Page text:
[Rohde, et al's Fishes of NC, SC, MD, DE, VA.... This is a nice regional book.] I have this book as well, and it is awesome. Excellent material on almost every specie of sunfish. An example of how a book far away from one person location can be an valuable resource!

#12 Guest_Irate Mormon_*

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Posted 29 October 2006 - 07:31 PM

Eddy is a great reference down to the family level, but most of us know families by sight. I have a later copy which is spiral bound.

#13 Guest_nativeplanter_*

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Posted 30 October 2006 - 09:29 AM

Does anyone know if a PDF version of the F&W Atlas is available? I googled around, but couldn't come up with one.

#14 Guest_bflowers_*

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Posted 30 October 2006 - 12:34 PM

I am not sure if a PDF version exists, but you might watch Ebay. I picked up a copy for about $5.00. Of course now that I have said that, I will probably never get another book from there that cheap. Me and my BIG fingers!!

Bill F.

#15 Guest_dsmith73_*

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Posted 30 October 2006 - 04:32 PM

I am fairly certain that this does not exist in a PDF form, at least for free. I got mine from Ebay too, by the way.

#16 Guest_nativecajun_*

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Posted 14 January 2007 - 03:17 PM

Whats interesting is He does cover Sturgeons, gars and Paddlefish.....I do think the book started out to be comprehensive then it just got really nutty long so big cuts were made on the part of the authors. Never the less this is an excellent book.
On the point of "fishes of..." books these are really invaluable resources and I agree , one should get all of these books they can financially afford, Especially those in your own state and those surrounding. While the "petersons" is a good field book, it sometimes (Ok..often) requires, one to further narrow a fishes ID by drainage or locality and Petersons just does not cut it. I've personally found Petersons almost useless to ID minnows and other silvery things.



So I am not alone on the minnows in Petersons book. I just caught one today and for the life of me, and I consider myself good at noticing and ID'ing, and picking out field marks on fish. I cannot figure out what this minnow is. Sooner or later I will quite throwing the book down in disgust and find it but I wished it were sooner. My local stream seems to be full of them. The fins are redish, the eye somewhat high on the head and moderatly large. The body somewhat compressed and largest from top to bottom of fish at around the front of the dorsal. Collegedale Tennessee is the location. (A little east of Chattanooga) very near the Georgia line. The mouth is not downturned but somewhat centered to facing up. Well wish me luck. and all the book info here is very very interesting thanks for the Posts and Photos.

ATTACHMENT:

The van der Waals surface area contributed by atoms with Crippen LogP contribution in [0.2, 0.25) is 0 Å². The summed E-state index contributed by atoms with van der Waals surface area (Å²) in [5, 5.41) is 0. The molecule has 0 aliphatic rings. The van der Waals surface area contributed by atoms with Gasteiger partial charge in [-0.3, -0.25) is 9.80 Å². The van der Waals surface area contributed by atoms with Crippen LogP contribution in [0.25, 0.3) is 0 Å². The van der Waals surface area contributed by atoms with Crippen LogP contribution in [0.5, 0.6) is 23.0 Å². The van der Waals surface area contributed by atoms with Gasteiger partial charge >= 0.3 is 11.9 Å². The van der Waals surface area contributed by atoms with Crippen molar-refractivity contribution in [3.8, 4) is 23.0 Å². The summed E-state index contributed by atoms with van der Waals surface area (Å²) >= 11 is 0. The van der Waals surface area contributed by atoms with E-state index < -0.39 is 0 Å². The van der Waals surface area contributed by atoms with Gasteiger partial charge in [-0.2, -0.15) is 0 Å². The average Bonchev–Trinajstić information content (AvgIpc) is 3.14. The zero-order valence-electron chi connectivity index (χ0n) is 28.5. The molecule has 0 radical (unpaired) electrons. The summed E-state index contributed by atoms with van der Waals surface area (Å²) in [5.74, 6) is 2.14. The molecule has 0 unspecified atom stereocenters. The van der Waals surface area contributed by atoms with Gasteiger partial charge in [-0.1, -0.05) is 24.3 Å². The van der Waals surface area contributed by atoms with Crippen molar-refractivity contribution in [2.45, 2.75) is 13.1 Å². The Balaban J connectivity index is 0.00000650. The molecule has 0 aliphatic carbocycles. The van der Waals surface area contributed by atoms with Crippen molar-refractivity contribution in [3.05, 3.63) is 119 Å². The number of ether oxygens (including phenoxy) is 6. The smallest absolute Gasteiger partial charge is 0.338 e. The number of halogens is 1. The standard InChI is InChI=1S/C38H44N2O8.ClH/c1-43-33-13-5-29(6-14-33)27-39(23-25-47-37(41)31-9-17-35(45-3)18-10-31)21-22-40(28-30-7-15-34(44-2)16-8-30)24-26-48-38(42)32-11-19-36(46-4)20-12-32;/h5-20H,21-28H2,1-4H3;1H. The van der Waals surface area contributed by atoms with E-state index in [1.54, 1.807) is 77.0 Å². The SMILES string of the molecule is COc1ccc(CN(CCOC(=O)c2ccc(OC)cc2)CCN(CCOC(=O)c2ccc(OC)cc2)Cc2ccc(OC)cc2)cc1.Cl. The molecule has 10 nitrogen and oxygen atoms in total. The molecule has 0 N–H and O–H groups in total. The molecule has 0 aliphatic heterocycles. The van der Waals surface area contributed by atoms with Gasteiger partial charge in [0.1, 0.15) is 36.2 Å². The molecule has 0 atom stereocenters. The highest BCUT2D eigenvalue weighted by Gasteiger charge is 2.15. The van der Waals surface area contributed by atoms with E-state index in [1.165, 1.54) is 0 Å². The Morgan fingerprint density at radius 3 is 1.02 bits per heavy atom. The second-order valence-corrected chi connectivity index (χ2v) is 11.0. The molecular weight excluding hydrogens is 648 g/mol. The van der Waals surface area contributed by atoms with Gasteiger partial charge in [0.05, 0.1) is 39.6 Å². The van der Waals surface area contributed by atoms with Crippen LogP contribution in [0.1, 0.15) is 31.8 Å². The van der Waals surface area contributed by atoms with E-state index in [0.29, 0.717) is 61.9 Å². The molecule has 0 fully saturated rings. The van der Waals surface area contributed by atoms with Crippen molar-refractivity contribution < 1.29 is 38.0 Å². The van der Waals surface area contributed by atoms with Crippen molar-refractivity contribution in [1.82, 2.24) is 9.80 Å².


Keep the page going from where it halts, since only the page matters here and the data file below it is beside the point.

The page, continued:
#17 Guest_Skipjack_*

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Posted 14 January 2007 - 04:03 PM

So I am not alone on the minnows in Petersons book. I just caught one today and for the life of me, and I consider myself good at noticing and ID'ing, and picking out field marks on fish. I cannot figure out what this minnow is. Sooner or later I will quite throwing the book down in disgust and find it but I wished it were sooner. My local stream seems to be full of them. The fins are redish, the eye somewhat high on the head and moderatly large. The body somewhat compressed and largest from top to bottom of fish at around the front of the dorsal. Collegedale Tennessee is the location. (A little east of Chattanooga) very near the Georgia line. The mouth is not downturned but somewhat centered to facing up. Well wish me luck. and all the book info here is very very interesting thanks for the Posts and Photos.


Anything like this?

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#18 Guest_fundulus_*

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Posted 14 January 2007 - 04:14 PM

Anything like this?


You beat me to it.... scarlet shiner, Lythrurus fasciolaris.

#19 Guest_Histrix_*

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Posted 15 January 2007 - 11:12 AM

Here is another good one for those of you living in the Great Lakes states:

Hubbs, Carl L., Lagler, Karl F., Smith, Gerald Ray. Fishes of the Great Lakes Region, Revised Edition. University of Michigan Press, 2004.

http://www.amazon.co...R...TF8&s=books

#20 Guest_Histrix_*

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Posted 15 January 2007 - 04:36 PM

This is an excellent resource for all of the Michigan people out there:

Bailey, Reeve and Smith, Gerald. Atlas of Michigan Fishes with Keys and Illustrations for Their Identification. University of Michigan, Museum of Zoology// Miscellaneous Publications, 2004.

http://www.amazon.co...i...TF8&s=books